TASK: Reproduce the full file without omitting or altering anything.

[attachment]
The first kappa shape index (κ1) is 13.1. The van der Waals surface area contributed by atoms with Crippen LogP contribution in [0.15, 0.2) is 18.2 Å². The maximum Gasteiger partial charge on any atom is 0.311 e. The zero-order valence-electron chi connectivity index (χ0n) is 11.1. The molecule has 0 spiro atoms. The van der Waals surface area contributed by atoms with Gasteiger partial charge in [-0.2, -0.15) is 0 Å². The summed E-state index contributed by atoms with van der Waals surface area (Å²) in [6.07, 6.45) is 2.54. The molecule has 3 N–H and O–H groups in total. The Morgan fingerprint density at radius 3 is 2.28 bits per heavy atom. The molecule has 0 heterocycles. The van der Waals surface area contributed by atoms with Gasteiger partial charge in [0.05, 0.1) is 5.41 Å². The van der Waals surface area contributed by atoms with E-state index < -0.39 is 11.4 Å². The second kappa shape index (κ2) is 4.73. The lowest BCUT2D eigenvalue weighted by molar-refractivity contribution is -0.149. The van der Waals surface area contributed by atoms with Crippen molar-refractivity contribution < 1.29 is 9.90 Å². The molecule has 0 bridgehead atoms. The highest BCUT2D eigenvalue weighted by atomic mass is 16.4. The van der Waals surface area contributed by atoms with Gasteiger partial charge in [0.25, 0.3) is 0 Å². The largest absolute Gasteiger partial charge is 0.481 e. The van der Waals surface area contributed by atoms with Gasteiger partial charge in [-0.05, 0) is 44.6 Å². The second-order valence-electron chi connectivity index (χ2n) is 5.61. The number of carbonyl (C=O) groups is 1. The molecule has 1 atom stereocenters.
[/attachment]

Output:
The first kappa shape index (κ1) is 13.1. The van der Waals surface area contributed by atoms with Crippen LogP contribution in [0.15, 0.2) is 18.2 Å². The maximum Gasteiger partial charge on any atom is 0.311 e. The zero-order valence-electron chi connectivity index (χ0n) is 11.1. The molecule has 0 spiro atoms. The van der Waals surface area contributed by atoms with Gasteiger partial charge in [-0.2, -0.15) is 0 Å². The summed E-state index contributed by atoms with van der Waals surface area (Å²) in [6.07, 6.45) is 2.54. The molecule has 3 N–H and O–H groups in total. The Morgan fingerprint density at radius 3 is 2.28 bits per heavy atom. The molecule has 0 heterocycles. The van der Waals surface area contributed by atoms with Gasteiger partial charge in [0.05, 0.1) is 5.41 Å². The van der Waals surface area contributed by atoms with E-state index < -0.39 is 11.4 Å². The second kappa shape index (κ2) is 4.73. The lowest BCUT2D eigenvalue weighted by molar-refractivity contribution is -0.149. The van der Waals surface area contributed by atoms with Crippen molar-refractivity contribution < 1.29 is 9.90 Å². The molecule has 0 bridgehead atoms. The highest BCUT2D eigenvalue weighted by atomic mass is 16.4. The van der Waals surface area contributed by atoms with Gasteiger partial charge in [0.25, 0.3) is 0 Å². The largest absolute Gasteiger partial charge is 0.481 e. The van der Waals surface area contributed by atoms with Gasteiger partial charge in [-0.05, 0) is 44.6 Å². The second-order valence-electron chi connectivity index (χ2n) is 5.61. The number of carbonyl (C=O) groups is 1. The molecule has 1 atom stereocenters.